Prince Edward Island Commision of Human Rights
Prince Edward Island is Canada's smallest provincial jurisdiction. Our Commission has three staff members and six part-time Commissioners. In 1998, the Legislative Assembly adopted amendments to the Human Rights Act R.S.P.E.I. 1988, Cap. H-12, giving the Executive Director authority to investigate, attempt to effect settlement, or dismiss complaints if they lack merit. The Chair may review the Executive Director's decision to dismiss or discontinue action on a complaint. In the past year we have offered mediation by a trained mediator on staff at the Commission. When settlement is not possible, the Executive Director may refer a complaint to a Human Rights Panel for adjudication, and Commissioners now act as adjudicators at hearings.
During the last fiscal year (2011/12), the Commission received 62 new formal complaints. Seven complaints were referred for hearing, and Panels have released decisions that have attracted a great deal of attention in local media. The chart below indicates the number of formal complaints filed each year since 1999/2000:
Education and the Role of Public Hearings
The Commission notes a correlation between the activity of Human Rights Panels at widely publicized hearings, and the number of new complaints. The attention given to such hearings appears to generate more awareness and a greater willingness to seek redress for human rights violations. The correlation suggests a valuable role for specialized human rights adjudication, both in offering individual redress and publicizing and educating on human rights issues.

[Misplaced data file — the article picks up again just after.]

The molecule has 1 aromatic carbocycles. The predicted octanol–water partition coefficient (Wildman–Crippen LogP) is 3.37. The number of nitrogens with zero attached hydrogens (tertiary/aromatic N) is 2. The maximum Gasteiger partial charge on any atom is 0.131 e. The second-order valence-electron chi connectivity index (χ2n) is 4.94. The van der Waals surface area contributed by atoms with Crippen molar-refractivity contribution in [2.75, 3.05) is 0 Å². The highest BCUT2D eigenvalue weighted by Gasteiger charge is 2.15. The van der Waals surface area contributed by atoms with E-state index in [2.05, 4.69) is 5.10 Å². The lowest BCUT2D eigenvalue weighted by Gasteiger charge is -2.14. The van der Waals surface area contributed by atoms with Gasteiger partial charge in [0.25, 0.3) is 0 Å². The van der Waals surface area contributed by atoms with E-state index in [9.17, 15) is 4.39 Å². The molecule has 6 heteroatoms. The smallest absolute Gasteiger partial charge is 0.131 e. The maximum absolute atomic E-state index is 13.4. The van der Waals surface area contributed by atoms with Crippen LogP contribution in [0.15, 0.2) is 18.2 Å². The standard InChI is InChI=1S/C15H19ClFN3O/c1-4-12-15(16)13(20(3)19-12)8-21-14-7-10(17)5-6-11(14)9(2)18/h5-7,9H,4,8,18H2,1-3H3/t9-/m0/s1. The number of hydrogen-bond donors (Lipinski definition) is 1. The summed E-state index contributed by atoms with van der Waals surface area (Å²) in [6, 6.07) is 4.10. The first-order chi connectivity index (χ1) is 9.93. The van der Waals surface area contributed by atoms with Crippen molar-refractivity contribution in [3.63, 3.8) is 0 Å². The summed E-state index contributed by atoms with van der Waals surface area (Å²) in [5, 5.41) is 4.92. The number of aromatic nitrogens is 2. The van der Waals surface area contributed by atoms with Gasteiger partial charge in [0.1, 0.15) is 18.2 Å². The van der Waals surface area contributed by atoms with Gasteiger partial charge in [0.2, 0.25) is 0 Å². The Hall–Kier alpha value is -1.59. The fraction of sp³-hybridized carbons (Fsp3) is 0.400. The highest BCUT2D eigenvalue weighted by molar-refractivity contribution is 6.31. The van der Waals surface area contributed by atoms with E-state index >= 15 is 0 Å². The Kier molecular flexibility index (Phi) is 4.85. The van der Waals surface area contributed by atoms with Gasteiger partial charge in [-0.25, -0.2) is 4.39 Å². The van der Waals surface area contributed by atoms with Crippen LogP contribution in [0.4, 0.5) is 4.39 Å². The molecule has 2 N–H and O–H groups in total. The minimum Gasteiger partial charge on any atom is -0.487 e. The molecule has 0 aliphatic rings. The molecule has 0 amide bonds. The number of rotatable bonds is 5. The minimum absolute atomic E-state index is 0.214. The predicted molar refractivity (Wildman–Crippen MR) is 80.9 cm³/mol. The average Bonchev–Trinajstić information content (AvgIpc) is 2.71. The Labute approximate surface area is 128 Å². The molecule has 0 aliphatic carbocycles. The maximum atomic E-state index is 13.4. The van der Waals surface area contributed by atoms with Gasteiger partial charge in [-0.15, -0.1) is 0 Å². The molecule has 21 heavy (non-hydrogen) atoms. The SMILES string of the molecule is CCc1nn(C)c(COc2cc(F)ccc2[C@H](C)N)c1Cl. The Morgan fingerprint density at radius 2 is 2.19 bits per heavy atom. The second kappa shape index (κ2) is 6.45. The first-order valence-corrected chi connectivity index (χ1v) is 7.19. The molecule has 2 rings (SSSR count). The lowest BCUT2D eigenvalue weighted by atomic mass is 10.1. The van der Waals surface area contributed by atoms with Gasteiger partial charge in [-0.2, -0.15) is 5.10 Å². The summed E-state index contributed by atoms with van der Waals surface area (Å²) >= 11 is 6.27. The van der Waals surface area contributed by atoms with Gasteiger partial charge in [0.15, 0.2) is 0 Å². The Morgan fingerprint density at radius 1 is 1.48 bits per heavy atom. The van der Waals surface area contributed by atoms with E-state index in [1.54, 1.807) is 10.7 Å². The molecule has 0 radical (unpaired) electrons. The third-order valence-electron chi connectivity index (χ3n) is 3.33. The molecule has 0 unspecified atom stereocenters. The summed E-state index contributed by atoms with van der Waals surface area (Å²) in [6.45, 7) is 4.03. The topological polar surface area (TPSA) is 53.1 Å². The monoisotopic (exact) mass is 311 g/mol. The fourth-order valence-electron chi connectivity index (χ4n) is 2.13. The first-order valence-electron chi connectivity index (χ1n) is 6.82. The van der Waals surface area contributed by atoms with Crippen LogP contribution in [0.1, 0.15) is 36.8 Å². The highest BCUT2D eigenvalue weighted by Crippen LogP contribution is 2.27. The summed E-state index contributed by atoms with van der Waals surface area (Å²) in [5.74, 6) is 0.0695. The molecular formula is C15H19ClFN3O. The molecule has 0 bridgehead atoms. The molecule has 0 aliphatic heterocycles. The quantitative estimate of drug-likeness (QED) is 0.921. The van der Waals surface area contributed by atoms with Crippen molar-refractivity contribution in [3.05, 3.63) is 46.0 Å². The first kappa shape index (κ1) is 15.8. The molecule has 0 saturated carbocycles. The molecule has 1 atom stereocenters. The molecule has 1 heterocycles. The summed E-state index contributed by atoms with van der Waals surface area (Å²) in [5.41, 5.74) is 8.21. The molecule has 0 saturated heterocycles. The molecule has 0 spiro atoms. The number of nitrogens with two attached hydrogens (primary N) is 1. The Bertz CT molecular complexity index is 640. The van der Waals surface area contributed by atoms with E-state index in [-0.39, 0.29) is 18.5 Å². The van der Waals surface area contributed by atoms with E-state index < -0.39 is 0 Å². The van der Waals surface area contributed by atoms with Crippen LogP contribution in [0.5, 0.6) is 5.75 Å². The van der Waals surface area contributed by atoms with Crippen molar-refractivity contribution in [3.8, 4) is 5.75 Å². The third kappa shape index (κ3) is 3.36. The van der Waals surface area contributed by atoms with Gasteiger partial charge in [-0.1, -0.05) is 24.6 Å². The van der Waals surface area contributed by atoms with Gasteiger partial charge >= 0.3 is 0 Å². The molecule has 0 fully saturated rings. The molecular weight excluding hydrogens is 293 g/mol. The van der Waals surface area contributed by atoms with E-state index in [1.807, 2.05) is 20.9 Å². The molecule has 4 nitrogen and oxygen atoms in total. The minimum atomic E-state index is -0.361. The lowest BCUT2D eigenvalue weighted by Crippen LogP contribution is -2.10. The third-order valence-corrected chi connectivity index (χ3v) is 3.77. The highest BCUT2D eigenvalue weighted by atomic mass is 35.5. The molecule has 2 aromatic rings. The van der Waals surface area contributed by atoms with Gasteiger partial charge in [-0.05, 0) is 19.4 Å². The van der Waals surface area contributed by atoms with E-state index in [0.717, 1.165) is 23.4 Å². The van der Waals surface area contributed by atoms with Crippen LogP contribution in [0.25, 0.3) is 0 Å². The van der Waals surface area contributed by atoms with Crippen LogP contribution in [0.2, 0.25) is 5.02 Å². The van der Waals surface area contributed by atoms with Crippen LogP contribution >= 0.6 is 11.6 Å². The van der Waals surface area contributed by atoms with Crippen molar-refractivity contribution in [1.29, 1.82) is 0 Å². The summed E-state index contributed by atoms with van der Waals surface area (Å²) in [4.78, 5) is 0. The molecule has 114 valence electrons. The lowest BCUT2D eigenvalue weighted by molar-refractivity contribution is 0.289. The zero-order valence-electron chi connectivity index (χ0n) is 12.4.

Among the recent decisions of PEI Human Rights Panels are the following:
Bartmann et al v. University of Prince Edward Island
PEI HRP 2011
The Complainants were employed as faculty members of the Respondent. They alleged that the mandatory retirement age contained in the collective agreement and Pension Plan violated the Human Rights Act. This decision followed the 2010 Panel decision, Nilsson et al v. University of Prince Edward Island et al, which dealt with the same issue. The provision of mandatory retirement was deemed contrary to the Human Rights Act, as being discriminatory on the basis of age. The Respondent sought Judicial Review of the decision and suspended operation of the mandatory retirement scheme pending Judicial Review. The Complainants were reinstated. The parties agreed not to re-litigate the issue of liability with respect to the issue of age discrimination and the Panel limited its consideration to damages and loss of income.
Alison MacKinnon v. Inn on the Hill (1991) Inc.
PEI HRP 2011
Less than a month after beginning her employment, during her probationary period, the Complainant advised that she was pregnant. Forty minutes later her employment was terminated. The Respondent said that they had discussed the dismissal of the Complainant before the disclosure of her pregnancy and that she was dismissed because of her poor performance, but acknowledged that it did not advise the employee of any concerns. The Human Rights Panel found that the Respondent discriminated against the Complainant on the basis of her pregnancy, finding that the facts indicate that pregnancy was a factor in the Respondent's decision to dismiss.